Award: Best Hack from a Past Event
Team: No Fly Zone
Team Member: Lauren Winter

Professional drone piloting requires line of sight visual monitoring of the drone. Because drones are small and difficult to see at any distance greater than 200 feet, an AR-based assistant that uses drone telemetry, altitude and GPS location, to locate and track the drone is of great value. My project integrated the Apple AR Kit into our autonomous drone piloting app to show the flight path and location in real time, giving the pilot a tool to visually locate and track the drone at any distance and altitude.

Lauren Winter from Team No Fly Zone is a veteran AEC Hackathon hacker and came up with a product to supplement an autonomous drone piloting app with real time flight path and location of the drone. (Photo by Mignon O’Young)

Product: Mission Control AEC
Award: Best Mashup Project
Team: SFCDUG (San Francisco Computational Design User Group)
Team Members: Alberto Tono, Danny Bentley, Dennis Eldridge and Daniel Clayson

Soon to be a non-profit organization, the San Francisco Computational Design Users Group’s mission is to help the adoption of programming languages and new techniques such as generative design machine learning and others. We are now giving back to the community the prize that we received in order to promote and facilitate the participation to these events. We started our Hackathon Project, Mission Control AEC, in 2016 while working at HOK and just released its open source based on the mission that Carl Galioto, FAIA, President of HOK, put forth:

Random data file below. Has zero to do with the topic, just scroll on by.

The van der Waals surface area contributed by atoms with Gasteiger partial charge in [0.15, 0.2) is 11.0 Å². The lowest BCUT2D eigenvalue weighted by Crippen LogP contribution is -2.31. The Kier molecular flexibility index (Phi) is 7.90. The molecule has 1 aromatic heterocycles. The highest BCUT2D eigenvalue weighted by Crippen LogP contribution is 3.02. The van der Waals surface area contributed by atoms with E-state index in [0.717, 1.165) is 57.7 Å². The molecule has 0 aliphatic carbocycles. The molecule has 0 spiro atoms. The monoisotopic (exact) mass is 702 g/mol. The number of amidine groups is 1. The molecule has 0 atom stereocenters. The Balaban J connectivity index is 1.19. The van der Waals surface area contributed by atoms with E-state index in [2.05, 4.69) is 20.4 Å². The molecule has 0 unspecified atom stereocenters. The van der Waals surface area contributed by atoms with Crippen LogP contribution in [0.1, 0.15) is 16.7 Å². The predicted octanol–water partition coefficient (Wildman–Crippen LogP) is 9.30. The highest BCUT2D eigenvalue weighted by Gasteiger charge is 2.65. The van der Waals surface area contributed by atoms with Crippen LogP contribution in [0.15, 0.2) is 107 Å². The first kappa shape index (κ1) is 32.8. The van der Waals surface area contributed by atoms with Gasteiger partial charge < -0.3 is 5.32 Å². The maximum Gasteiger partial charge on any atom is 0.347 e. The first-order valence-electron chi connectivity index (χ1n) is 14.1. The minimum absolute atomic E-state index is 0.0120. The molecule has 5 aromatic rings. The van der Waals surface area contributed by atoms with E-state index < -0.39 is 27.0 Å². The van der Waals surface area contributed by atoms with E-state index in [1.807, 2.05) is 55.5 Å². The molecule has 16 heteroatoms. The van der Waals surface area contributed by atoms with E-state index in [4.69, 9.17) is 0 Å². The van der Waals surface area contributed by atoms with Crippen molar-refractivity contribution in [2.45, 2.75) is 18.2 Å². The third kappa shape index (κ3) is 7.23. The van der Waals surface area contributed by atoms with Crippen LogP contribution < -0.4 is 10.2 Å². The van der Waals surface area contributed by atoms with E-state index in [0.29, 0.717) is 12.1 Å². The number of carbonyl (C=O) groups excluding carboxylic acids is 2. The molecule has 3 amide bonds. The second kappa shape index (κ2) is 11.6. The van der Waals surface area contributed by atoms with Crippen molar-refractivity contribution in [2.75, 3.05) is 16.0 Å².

SFCDUG February 2019 | AEC Hackathon - YouTube

At HOK, we’re pushing for these changes through our support of groups like buildingSMART International and a particular focus on:

Modernizing the HOK buildingSMART virtual design and construction initiative with a host of initiatives to help it better serve the industry.

Supporting open-source software projects.

Developing an industry consortium to help fund and seed future open-source projects for the industry.

Mission Control AEC is a web management tool that allows for better quality control of all our BIM Models without the need to open each model one by one, which saves an incredible amount of time, and assures the data integrity and performance stability in the environment. Furthermore, the tool can track the progression of every event and operation that happens in the Model. Thanks to the Forge and Design Automation API, Mission Control is also capable of performing the changes in the BIM environment.